WhatsApp exchanges between Jakpa and AG could affect credibility if… says Alexander Abban

Abban's comment comes as the court recently admitted the full exchange of 68 messages into evidence in the case involving a controversial €2.37 million ambulance deal

Private legal practitioner Alexander Abban has highlighted the potential impact of a WhatsApp conversations between Richard Jakpa and Attorney General Godfred Yeboah Dame on the credibility of both parties in the ongoing ambulance trial.

His comment comes as the court recently admitted the full exchange of 68 messages into evidence in the case involving a controversial €2.37 million ambulance deal.

Jakpa, who is charged alongside Minority Leader Cassiel Ato Forson, has been accused of causing financial loss to the state. The WhatsApp messages have been scrutinised as Jakpa only presented a portion he deemed relevant, raising questions about their completeness and authenticity.

Abban, speaking on the Big Bulletin on Thursday (20 June), pointed out that while the messages may not directly influence the court’s decision on the financial loss allegations, they could significantly affect the credibility of Jakpa and, by extension, the Attorney General.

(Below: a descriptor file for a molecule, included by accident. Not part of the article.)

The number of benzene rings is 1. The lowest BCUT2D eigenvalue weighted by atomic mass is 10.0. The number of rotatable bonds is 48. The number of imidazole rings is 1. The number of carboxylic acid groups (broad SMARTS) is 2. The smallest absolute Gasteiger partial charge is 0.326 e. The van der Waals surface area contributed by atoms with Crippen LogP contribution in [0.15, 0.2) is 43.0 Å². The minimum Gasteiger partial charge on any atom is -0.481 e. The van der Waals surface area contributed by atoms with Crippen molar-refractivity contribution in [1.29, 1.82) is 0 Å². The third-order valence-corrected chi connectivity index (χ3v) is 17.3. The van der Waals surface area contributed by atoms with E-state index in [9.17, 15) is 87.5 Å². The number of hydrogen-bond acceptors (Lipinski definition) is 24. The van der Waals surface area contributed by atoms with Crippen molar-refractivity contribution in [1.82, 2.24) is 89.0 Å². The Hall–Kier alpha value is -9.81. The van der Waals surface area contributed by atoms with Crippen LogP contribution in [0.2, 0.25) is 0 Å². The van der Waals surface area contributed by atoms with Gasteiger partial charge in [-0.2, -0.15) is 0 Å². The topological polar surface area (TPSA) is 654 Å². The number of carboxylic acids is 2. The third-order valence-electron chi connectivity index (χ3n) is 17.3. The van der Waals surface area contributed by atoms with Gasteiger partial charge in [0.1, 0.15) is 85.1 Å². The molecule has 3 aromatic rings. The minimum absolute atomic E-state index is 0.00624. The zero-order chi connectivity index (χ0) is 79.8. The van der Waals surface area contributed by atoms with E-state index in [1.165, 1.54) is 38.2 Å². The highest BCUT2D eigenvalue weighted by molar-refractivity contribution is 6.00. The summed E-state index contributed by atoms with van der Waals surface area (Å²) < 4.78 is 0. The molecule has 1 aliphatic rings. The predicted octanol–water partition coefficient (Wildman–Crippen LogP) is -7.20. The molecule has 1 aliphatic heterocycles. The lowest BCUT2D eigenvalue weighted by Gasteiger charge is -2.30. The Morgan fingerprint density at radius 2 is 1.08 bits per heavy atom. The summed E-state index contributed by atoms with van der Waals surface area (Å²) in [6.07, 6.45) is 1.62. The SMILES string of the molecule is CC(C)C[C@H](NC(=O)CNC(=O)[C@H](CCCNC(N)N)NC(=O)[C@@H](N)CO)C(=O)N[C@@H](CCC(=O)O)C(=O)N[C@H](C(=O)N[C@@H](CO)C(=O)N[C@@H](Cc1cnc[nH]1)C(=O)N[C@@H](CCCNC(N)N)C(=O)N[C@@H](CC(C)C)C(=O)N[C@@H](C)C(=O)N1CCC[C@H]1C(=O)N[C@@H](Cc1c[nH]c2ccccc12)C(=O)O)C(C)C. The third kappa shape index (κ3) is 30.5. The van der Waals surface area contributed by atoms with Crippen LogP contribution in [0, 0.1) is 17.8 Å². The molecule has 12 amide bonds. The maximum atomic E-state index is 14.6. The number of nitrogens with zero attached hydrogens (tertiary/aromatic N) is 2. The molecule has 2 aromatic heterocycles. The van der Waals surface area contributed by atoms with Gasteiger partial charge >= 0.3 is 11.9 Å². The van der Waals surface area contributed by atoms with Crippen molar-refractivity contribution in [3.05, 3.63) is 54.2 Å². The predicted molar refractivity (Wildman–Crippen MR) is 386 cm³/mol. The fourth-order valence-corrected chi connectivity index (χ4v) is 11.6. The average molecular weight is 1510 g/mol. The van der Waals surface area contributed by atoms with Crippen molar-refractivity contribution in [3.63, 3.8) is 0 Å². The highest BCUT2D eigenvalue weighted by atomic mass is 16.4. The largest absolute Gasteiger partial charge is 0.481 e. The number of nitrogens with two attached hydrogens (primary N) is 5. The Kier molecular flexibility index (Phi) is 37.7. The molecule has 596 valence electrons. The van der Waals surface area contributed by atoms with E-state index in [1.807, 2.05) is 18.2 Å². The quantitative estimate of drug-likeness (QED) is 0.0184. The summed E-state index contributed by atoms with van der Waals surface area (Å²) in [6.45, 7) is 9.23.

“Even though it may not have real relevance to the determination of the real issue before the court, it is going to be an issue of credibility for the accused person and tangentially for the attorney general,” Abban stated.

“[If] there is a conclusion that what Jakpa took to the court is doctored, as said by the Attorney General, then Jakpa would lose all credibility.”

Abban emphasised the risk both Jakpa and the Attorney General face by introducing the WhatsApp conversation into the trial.

He noted that the court will scrutinise their characters and truthfulness, especially since the messages have become a contentious point.

“The court will look at your character too since you yourself have made it an issue in determining whether you are a witness of truth or all other pieces of evidence you have given will be taken with a grain of salt,” Abban explained.

He added that while the content of the WhatsApp exchange might not directly aid in determining whether the financial loss occurred or if the ambulances failed to meet standards, it undoubtedly affects the perception of those involved.

“The content of that case and the WhatsApp message may not necessarily assist the court in determining whether financial loss was caused [or] whether what was brought as [an] ambulance didn’t pass the test, Abban said. “These conversations may not have any relevance to that but it will have an impact on the protagonist in this case. I mean, Jakpa and the Attorney General.”

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